EU fines Mastercard €570m for breaking competition laws

The EU opened an investigation into the payments company in 2013 over concerns its rules for merchants were in breach of anti-trust laws

Caitlin Morrison
Tuesday 22 January 2019 13:23
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The EU has fined Mastercard €570m (£502m) for blocking merchants from seeking better conditions operating in other parts of the bloc’s single market.

The European Commission opened an investigation into the financial service in 2013 to assess whether its rules, which required banks to apply the interchange fees of the country where a given retailer was based, were in breach of EU competition laws.

In the past, interchange fees varied considerably between the different countries in the European Economic Area (EEA), and Mastercard’s rules meant companies could not benefit from lower costs in other states.

The commission investigation found that because of Mastercard’s cross-border acquiring rules, retailers paid more in bank services to receive card payments than if they had been free to shop around for lower-priced services.

This led to higher prices for retailers and consumers, to limited cross-border competition and to an artificial segmentation of the single market, the commission said.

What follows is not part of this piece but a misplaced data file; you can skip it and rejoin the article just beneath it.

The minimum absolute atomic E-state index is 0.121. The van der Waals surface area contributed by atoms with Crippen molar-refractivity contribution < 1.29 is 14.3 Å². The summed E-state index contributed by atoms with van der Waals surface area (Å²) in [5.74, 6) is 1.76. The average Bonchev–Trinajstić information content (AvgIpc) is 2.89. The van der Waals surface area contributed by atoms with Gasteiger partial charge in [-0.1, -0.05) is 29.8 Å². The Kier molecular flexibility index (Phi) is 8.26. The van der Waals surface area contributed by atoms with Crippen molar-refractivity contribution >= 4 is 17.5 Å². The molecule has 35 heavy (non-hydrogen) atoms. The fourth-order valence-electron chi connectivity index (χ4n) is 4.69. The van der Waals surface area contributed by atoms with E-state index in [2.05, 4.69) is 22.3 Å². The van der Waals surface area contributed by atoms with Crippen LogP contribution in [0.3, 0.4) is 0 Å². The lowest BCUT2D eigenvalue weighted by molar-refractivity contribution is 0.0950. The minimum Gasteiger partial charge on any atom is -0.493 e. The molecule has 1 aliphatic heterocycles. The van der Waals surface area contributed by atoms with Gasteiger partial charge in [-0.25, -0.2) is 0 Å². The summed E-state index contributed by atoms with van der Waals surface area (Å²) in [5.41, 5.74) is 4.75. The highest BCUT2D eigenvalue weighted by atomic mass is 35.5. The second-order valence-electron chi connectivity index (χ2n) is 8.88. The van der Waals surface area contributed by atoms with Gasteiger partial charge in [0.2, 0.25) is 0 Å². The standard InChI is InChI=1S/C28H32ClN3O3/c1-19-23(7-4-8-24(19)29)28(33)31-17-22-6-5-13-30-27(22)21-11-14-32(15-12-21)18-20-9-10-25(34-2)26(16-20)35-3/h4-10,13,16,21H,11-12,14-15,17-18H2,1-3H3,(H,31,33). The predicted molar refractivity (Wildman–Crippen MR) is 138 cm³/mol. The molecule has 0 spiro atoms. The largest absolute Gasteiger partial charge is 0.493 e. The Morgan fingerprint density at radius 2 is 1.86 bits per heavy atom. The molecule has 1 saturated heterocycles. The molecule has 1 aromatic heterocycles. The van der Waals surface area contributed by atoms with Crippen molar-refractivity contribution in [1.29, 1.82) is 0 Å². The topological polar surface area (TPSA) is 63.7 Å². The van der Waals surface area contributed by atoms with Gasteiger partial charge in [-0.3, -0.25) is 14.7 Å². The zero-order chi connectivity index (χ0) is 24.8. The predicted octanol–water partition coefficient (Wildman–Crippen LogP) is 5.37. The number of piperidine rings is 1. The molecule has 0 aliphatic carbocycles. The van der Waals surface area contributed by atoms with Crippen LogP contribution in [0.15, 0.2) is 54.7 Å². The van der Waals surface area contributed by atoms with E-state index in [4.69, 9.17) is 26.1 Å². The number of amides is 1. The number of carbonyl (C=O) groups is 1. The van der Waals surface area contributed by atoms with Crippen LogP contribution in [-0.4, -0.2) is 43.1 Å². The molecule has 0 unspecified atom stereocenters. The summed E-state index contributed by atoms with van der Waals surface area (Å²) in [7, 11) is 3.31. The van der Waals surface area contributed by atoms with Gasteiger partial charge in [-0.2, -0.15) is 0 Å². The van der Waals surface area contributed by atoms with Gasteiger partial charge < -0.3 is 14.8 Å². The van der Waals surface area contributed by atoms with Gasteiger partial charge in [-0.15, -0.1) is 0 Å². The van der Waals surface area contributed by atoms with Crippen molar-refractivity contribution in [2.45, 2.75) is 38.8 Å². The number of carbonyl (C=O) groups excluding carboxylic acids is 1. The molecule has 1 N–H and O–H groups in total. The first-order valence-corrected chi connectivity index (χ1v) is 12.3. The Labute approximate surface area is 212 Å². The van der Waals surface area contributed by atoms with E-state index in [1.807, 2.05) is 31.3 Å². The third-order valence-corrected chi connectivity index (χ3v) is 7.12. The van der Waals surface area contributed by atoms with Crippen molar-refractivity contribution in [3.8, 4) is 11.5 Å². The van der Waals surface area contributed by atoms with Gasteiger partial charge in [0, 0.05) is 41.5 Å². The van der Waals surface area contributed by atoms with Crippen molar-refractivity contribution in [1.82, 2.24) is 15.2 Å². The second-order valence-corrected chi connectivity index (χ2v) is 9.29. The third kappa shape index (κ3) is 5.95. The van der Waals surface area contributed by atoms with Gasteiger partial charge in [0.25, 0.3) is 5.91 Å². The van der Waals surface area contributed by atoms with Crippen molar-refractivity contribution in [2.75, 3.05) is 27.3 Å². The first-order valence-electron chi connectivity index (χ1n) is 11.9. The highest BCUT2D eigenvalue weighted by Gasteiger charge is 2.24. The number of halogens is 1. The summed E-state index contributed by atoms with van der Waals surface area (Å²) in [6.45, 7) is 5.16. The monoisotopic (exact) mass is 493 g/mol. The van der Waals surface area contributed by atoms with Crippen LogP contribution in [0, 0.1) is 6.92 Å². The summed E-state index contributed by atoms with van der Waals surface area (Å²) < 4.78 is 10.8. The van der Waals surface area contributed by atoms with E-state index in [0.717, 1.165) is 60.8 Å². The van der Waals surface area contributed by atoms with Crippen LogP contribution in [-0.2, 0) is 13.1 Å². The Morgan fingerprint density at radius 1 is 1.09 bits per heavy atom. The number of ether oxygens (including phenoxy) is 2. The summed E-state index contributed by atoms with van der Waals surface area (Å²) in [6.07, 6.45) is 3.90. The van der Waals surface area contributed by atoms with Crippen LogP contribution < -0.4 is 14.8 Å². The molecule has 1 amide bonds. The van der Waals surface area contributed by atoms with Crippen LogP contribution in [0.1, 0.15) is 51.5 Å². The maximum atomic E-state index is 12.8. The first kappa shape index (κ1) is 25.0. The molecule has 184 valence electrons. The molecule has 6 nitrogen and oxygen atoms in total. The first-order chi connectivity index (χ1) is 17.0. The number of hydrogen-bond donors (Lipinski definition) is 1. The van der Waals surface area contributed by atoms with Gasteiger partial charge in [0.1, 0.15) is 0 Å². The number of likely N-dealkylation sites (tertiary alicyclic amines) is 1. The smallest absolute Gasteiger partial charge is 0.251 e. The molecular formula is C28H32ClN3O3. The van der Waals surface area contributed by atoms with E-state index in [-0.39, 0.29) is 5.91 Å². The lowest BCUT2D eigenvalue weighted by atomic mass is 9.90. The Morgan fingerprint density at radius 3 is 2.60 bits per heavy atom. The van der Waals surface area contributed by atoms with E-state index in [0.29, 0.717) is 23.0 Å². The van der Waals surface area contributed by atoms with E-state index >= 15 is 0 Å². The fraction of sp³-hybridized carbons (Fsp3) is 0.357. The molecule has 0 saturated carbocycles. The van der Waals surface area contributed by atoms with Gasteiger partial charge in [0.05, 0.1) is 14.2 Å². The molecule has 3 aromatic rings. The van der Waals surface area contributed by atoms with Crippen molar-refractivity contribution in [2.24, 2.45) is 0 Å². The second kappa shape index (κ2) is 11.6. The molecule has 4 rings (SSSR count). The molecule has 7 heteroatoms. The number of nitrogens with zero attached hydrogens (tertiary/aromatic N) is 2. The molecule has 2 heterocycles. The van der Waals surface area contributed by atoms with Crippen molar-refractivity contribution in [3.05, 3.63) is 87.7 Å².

Margrethe Vestager, the European commissioner for competition, said: “European consumers use payment cards every day, when they buy food or clothes or make purchases online.

“By preventing merchants from shopping around for better conditions offered by banks in other member states, Mastercard’s rules artificially raised the costs of card payments, harming consumers and retailers in the EU.”

Mastercard was granted a 10 per cent fine reduction for cooperating with the commission.

A spokesperson for the company said: “Today’s decision by the European Commission puts an end to a legacy investigation concerning Mastercard’s European central acquiring rules that were in place until 2015. This decision relates to historic practices only, covers a limited period of time of less than two years and will not require any modification of Mastercard’s current business practices.

“Mastercard sees the closure of this anti-trust chapter as an important milestone for the company. Going forward, we will focus on what we do best: developing and delivering safe and seamless payment solutions that deliver real value for consumers, customers, retailers and governments alike.”

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